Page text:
Where edX stands out is when it comes to the subjects of science and technology, which are usually the strongest fields for online learning. The humanities tend to be geared a little closer to a classroom full of students bouncing around ideas. When it comes to subjects with an eye towards the future, edX stands out from the pack.
This includes subjects like The Science of Everyday Thinking, which is a self-paced course. There are also topics like The Science of Exoplanet Discovery and an Artificial Intelligence course from ColumbiaX.
If you’re looking to branch out from finance, they have classes like HarvardX’s self-paced Introduction to Computer Science. You can take a world-class course for free to see if it sparks your interest and career aspirations before you get mired in college applications, etc. for a several-year investment that will take you much longer to repay.
edX is a little lighter on the sheer number of courses than Khan Academy and Coursera, but some of the subjects are more out of the box. The platform and subjects are always evolving. Some of its competitors are a little more uniform in their courses, and edX stands out in its uniqueness in offerings.
Free Financial Courses
edX has a series of classes, some of which are self-paced and others are with professors from across the country. They run the gamut from the basics of money all the way through the minutia of data analysis. New classes are always popping up, so it’s important to set alerts and check their schedule based on your interests:
- Personal Finance (PurdueX)
- Finance for Everyone: Smart Tools for Decision-Making (MichiganX; self-paced)
- The Science of Happiness (UC BerkeleyX)
- Introduction to Data Analysis Using Excel (Microsoft; self-paced)
- Introduction to Financial and Management Accounting (ACCA)
- Accounting and Finance (IIMBx)
- Make Smart Financial Decisions (UC BerkeleyX)
What are some ways to stay motivated through online courses?
Once you’re enrolled in an online course, one of the most difficult steps is staying motivated to complete the course. It isn’t the same as living in a dorm while getting your undergraduate degree. You’re not surrounded by other students who all have exams, papers and deadlines due that week.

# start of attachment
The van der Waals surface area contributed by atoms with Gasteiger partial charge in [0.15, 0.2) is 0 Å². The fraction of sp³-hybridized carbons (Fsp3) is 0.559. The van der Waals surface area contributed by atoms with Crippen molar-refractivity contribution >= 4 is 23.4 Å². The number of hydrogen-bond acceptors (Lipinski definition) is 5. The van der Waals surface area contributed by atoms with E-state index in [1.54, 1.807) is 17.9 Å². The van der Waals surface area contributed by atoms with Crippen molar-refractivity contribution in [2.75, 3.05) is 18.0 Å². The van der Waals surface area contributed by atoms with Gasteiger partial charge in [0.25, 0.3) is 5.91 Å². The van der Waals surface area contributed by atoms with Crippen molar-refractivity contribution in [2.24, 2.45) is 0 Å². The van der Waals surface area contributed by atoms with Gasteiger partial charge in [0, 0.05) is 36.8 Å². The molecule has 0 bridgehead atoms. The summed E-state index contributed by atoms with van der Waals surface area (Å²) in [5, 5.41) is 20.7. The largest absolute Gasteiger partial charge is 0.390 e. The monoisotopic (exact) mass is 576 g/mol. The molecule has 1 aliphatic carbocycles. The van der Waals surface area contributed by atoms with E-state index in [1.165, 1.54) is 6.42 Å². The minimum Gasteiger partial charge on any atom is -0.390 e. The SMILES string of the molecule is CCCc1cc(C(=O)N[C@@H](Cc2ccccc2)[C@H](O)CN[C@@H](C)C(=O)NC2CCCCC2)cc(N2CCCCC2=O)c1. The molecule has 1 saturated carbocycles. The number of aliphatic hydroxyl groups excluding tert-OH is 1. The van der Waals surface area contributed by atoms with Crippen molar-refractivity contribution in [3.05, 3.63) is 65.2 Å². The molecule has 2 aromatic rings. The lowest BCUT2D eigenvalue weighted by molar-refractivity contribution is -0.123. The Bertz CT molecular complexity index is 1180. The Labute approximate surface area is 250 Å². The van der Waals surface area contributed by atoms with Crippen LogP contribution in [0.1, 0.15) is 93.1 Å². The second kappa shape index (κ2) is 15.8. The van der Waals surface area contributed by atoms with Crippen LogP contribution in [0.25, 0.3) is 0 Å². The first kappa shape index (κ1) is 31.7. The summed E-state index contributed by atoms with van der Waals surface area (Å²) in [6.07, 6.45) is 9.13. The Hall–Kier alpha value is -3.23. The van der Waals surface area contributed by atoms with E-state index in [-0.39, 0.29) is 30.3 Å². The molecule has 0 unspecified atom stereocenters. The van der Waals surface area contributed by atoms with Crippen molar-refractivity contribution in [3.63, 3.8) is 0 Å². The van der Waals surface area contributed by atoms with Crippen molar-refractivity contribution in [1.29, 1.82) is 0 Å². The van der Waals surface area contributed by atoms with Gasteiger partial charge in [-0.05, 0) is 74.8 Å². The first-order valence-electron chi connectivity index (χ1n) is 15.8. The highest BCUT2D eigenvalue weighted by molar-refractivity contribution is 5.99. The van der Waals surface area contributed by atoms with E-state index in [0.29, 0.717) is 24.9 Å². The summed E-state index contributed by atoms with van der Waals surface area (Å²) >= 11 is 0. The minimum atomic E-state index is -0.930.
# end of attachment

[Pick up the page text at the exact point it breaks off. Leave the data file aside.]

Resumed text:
You have to find ways to motivate yourself.
We reached out to Alice Randall, communications manager at edX, and she shared her insights on how to stay motivated:
- Identify the reasons for taking the course. If you think about the reason you want to learn a new skill, change your career, or learn a new subject, it can fuel you through the tough parts of an education. Your personal enrichment will have a greater gain in the long run.
- Set smaller goals throughout the course. If you look at the entire syllabus, you might get bogged down by how much further you have to go. Instead, take one class, one assignment, one seminar at a time and then look to see how far you’ve gone.
- Sign up with a friend who will act as an accountability buddy. If you know that you have another person counting on you, then you’ll be less liable to give up when the going gets tough. You’ll have a person to learn with and someone else to consult if some aspects get confusing.
- If you need some money on the line to stay motivated, then consider whether you should pay to get a certificate. You might be more determined to reach the finish line if the initial passion begins to dim.
How to Enroll
Simply cruise over to edX.org. You can browse all their newest classes by subject, school or program and see what jumps out at you. Some are self-paced that you can take when you decide to, or you can stick with a schedule for an upcoming class. It never hurts to explore a new realm of education and see what happens. You might just get everything you hoped you would.